Tuesday, January 12, 2010
No, he doesn't mean it as a jokeThe ultimate Establishment foreign policy journal, Foreign Affairs, published this piece by Nikolas Gvosdev, professor at the Naval War College: The Soviet Victory That Never Was: What the United States Can Learn From the Soviet War in Afghanistan 12/10/09. Here is the publication's own summary:
The Soviet Union came closer than many think to achieving its objectives in Afghanistan. How it almost managed to win -- and why it ultimately did not -- should serve as a lesson for U.S. policymakers today.He doesn't exactly argue for the Tinker Bell theory of foreign policy, i.e., if we all clap and wish real hard, it will happen. But he's not far from it.
And, yes, he actually argues, "U.S. military planners would be wise to study how the Soviet Union nearly emerged triumphant from its decade-long war."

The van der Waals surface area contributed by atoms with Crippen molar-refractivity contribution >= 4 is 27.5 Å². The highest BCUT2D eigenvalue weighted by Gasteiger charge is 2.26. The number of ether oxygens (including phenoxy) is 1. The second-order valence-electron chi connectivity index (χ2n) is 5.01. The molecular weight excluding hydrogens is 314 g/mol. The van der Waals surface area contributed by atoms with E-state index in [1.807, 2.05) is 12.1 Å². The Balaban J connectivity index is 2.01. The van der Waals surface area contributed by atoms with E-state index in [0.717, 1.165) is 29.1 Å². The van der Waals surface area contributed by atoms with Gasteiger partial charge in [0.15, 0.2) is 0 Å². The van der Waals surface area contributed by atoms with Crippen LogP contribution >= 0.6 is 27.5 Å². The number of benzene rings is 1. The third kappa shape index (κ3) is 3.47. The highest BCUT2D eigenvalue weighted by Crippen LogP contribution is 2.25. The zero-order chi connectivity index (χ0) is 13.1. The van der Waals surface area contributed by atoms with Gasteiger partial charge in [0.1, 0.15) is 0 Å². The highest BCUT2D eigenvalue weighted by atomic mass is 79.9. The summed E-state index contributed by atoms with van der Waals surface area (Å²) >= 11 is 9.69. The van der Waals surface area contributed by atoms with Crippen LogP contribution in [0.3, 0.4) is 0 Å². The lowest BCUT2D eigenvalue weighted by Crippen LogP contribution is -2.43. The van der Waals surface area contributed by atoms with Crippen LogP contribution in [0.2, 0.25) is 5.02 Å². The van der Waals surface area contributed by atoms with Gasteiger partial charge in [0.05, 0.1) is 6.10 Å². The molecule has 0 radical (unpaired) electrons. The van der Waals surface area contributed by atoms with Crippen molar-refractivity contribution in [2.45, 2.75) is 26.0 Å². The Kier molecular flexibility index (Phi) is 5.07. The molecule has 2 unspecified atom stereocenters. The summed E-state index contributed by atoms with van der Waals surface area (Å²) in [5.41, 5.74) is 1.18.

He does make some worthwhile historical points. And of course I'm all in favor of learning from the Soviet experience in Afghanistan. But this article seems to me to reflect a real desperation in looking for hope in this gigantic misadventure in the Hindu Kush.
Tags: afghanistan war, us foreign policy
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No subject for immortal verse
That we who lived by honest dreams
Defend the bad against the worse."
-- Cecil Day-Lewis from Where Are The War Poets?
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